I believe that Le Bron James is the best role model of all players currently active in the National Basketball Association (NBA). That is because he has demonstrated for many years his pre-eminence on the basketball court, his ability to win under a range of circumstances, his transition as an individual from self-centered athlete to a notable and successful team player, a strong family man, philanthropist and, more recently, television personality.
Starting from his time in high school Le Bron enjoyed national attention as a player of unusual skills—a physically gifted 6 foot 8 inch 250 pound specimen who could display admirable speed and jumping ability. He has proven to be an excellent shooter, both of 3 pointers from the perimeter and as a fierce combatant close to the basket “in the paint”. Early in his career he was mainly noted for prowess on offense. However as he developed as a well rounded player he achieved equal notoriety for defensive play as well as being a standout team player passing well to allow others to score.
Le Bron was drafted first overall in 2003, directly out of high school. He played for The Cleveland Cavaliers for the seasons 2003 to 2010, making a detour to the Miami Heat for 2010 to 2014, then returning to The Cavaliers, where he continues to play now. Among the honours he has accumulated are 2 NBA Championships (2012 and 2013), 4 NBA Most Valuable Player Awards, 2 Olympic Gold Medals, 12 NBA All-Star teams, six All Defensive teams and an NBA scoring title. He is the Cavaliers all-time leading scorer as well as their all-time assists leader. He is the highest paid basketball player in the world.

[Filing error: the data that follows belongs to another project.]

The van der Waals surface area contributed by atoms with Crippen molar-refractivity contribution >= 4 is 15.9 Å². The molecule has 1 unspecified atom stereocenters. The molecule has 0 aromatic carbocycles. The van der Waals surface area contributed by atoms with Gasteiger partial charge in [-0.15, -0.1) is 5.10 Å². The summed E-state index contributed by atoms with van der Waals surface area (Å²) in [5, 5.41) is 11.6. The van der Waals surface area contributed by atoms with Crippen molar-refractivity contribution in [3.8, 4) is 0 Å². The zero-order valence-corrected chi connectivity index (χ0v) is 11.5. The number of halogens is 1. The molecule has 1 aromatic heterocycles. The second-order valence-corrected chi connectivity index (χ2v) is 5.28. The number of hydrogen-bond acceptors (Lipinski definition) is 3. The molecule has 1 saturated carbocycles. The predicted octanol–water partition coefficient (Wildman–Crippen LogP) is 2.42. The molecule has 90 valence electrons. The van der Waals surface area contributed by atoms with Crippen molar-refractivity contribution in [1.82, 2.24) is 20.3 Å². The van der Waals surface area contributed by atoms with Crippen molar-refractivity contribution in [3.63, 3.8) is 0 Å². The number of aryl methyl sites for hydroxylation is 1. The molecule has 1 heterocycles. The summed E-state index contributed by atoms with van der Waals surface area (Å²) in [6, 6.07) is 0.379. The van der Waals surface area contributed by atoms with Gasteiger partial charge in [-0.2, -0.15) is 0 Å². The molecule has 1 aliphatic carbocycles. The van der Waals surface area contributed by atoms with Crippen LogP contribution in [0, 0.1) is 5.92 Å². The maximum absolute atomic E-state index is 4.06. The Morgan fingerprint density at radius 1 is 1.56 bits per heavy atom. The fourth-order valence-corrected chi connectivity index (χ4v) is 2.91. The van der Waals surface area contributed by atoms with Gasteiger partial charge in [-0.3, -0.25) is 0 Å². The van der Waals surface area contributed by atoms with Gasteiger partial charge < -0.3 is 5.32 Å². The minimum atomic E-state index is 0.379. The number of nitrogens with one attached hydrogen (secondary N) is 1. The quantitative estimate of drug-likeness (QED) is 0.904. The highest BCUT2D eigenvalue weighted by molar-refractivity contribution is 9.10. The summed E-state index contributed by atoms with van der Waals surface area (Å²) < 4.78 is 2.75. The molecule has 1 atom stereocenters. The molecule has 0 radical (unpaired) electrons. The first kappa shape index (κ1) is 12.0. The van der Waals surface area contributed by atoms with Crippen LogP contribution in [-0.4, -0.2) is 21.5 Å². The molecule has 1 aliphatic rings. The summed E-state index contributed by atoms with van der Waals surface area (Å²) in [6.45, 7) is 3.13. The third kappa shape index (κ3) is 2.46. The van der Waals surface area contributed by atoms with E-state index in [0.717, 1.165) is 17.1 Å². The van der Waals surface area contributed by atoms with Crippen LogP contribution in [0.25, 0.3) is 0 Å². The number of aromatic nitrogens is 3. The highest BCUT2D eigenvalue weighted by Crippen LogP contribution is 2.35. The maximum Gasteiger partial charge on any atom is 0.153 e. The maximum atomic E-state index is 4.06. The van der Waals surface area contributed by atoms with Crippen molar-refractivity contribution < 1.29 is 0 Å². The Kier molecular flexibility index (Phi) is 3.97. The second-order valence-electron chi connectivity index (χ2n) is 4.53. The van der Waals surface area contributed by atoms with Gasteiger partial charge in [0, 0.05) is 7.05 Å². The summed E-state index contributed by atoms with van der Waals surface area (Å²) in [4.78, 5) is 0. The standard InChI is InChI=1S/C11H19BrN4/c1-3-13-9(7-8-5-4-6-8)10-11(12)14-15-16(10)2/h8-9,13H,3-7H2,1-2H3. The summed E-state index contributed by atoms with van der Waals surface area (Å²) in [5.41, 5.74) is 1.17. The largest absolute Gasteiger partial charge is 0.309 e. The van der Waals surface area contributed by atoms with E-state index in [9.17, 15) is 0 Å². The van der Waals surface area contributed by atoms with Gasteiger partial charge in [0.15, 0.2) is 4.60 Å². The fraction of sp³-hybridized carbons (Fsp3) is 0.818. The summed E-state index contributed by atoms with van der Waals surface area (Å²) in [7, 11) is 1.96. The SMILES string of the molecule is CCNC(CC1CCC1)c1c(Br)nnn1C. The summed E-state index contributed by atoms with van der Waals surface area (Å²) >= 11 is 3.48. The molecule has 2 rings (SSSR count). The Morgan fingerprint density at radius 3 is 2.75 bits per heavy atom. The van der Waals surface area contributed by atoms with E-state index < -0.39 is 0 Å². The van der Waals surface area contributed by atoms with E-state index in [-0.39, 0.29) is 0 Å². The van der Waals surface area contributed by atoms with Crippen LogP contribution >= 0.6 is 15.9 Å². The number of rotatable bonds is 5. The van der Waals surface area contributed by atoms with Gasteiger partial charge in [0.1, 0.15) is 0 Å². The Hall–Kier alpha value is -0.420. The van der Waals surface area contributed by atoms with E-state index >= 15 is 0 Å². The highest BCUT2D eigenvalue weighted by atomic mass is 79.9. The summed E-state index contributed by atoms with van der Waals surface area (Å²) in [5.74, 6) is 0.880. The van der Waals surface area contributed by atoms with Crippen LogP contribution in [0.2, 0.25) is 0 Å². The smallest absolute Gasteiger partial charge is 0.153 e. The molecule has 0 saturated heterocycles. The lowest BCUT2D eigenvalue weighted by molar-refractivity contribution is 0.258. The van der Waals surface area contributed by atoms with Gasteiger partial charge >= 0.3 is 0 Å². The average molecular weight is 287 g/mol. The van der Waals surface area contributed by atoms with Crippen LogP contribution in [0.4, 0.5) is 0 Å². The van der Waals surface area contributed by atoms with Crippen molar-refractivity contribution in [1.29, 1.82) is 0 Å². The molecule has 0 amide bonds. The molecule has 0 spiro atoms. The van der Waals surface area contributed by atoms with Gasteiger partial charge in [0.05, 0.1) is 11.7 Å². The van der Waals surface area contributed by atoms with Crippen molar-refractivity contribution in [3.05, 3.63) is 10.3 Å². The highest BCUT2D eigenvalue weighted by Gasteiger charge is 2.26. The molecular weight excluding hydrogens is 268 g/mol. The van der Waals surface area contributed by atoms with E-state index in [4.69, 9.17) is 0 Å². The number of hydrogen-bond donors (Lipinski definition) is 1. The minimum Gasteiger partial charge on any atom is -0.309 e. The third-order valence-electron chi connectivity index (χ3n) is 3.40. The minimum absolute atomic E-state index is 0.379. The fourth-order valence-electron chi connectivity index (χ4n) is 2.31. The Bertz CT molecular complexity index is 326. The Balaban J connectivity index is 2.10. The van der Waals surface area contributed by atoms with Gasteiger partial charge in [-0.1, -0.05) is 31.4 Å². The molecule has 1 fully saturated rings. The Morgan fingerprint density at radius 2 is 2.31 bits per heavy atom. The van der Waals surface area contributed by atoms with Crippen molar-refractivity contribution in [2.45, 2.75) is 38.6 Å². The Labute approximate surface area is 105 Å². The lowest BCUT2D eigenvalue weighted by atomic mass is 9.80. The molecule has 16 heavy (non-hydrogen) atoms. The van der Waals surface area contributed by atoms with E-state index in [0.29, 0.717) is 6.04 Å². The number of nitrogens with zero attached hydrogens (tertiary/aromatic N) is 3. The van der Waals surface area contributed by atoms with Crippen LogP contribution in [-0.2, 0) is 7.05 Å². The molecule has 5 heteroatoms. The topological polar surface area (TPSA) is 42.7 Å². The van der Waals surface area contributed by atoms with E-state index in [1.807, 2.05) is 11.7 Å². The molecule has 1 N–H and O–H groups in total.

Le Bron James has not always been a positive figure in the public eye. At times, particularly early in his career, he was known for making negative and insensitive comments publically and to the media. Perhaps the most negative development occurred in 2010 when he left a Cavaliers team that had grown to count on him to join fellow standouts Dwayne Wade and Chris Bosh on The Miami Heat—believing that he had a better chance of winning an NBA Championship there than if had stayed in Cleveland. This event, publically announced on ESPN, was widely criticized as an act of betrayal, particularly in Cleveland which had yet to recover from the desertion by The Cleveland Browns football team. Two NBA national championships were, in fact, forthcoming for The Miami Heat (2012 and 2013). Having achieved his objective, and considerably matured as an individual, Le Bron announced his return to The Cavaliers—returning to his roots in Ohio as he put it as the time. He was warmly welcomed back in Cleveland, where he came to occupy an important place nationwide and in the community as a philanthropist and leader in such charitable organizations as The Boys & Girls Club of America and The Children’s Defense Fund. He has teamed with The University of Akron to provide scholarships to deserving local students.
He has used his national and international stature as an elite and popular athlete to speak out on the need for change in situations such as The War in Darfur, The Trayvon Martin Case, owner Donald Sterling’s racist remarks and the deaths of Michael Brown and Eric Garner. This stature has also led to large licensing deals with McDonald’s Coca-Cola, State Farm, Nike and Samsung as well as appearance in an increasing number of consumer product commercials.
Married with three children he takes great pride in demonstrating this as a realistic outcome for premiere athletes. His exemplary home life adds an important dimension to his ability to serve as a role model for young people of all races and genders. Because of this combination of excellence in sports, demonstration of personal growth, emergence as an important figure in philanthropy and good causes and demonstration that fame can co-exist with a strong family life I believe that Le Bron James is an ideal role model. That is why I have selected him as the subject for my essay.
- LE BRON JAMES, Retrieved from http://expedia.com
- “LeBron James Charity Work, Events and Causes” Look to the Stars. Retrieved 1 July 2012